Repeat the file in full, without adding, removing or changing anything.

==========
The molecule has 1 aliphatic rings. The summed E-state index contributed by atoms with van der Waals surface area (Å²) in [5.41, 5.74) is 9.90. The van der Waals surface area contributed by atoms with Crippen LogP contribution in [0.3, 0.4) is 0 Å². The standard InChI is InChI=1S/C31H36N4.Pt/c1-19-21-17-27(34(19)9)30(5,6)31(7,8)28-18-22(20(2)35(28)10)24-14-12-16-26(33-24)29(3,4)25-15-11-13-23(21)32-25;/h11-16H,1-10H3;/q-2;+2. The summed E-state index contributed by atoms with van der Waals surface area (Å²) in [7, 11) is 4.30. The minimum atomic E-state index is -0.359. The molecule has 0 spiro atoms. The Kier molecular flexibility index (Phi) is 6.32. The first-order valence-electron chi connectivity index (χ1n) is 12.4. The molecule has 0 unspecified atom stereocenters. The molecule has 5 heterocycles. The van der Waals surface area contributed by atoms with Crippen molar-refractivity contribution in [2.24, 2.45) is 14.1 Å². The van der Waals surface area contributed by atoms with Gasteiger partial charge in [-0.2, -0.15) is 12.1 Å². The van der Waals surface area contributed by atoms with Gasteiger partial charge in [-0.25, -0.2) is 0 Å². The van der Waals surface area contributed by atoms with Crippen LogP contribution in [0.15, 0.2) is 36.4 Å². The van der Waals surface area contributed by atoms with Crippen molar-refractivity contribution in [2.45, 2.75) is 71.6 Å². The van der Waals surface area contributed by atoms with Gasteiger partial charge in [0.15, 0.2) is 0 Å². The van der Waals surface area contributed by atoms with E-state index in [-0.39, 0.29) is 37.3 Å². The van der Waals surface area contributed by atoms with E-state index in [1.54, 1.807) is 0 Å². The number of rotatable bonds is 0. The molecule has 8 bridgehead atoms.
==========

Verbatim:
The molecule has 1 aliphatic rings. The summed E-state index contributed by atoms with van der Waals surface area (Å²) in [5.41, 5.74) is 9.90. The van der Waals surface area contributed by atoms with Crippen LogP contribution in [0.3, 0.4) is 0 Å². The standard InChI is InChI=1S/C31H36N4.Pt/c1-19-21-17-27(34(19)9)30(5,6)31(7,8)28-18-22(20(2)35(28)10)24-14-12-16-26(33-24)29(3,4)25-15-11-13-23(21)32-25;/h11-16H,1-10H3;/q-2;+2. The summed E-state index contributed by atoms with van der Waals surface area (Å²) in [7, 11) is 4.30. The minimum atomic E-state index is -0.359. The molecule has 0 spiro atoms. The Kier molecular flexibility index (Phi) is 6.32. The first-order valence-electron chi connectivity index (χ1n) is 12.4. The molecule has 0 unspecified atom stereocenters. The molecule has 5 heterocycles. The van der Waals surface area contributed by atoms with Crippen molar-refractivity contribution in [2.24, 2.45) is 14.1 Å². The van der Waals surface area contributed by atoms with Gasteiger partial charge in [-0.2, -0.15) is 12.1 Å². The van der Waals surface area contributed by atoms with Gasteiger partial charge in [-0.25, -0.2) is 0 Å². The van der Waals surface area contributed by atoms with Crippen LogP contribution in [0.15, 0.2) is 36.4 Å². The van der Waals surface area contributed by atoms with Crippen molar-refractivity contribution in [2.45, 2.75) is 71.6 Å². The van der Waals surface area contributed by atoms with Gasteiger partial charge in [0.15, 0.2) is 0 Å². The van der Waals surface area contributed by atoms with E-state index in [-0.39, 0.29) is 37.3 Å². The van der Waals surface area contributed by atoms with E-state index in [1.54, 1.807) is 0 Å². The number of rotatable bonds is 0. The molecule has 8 bridgehead atoms.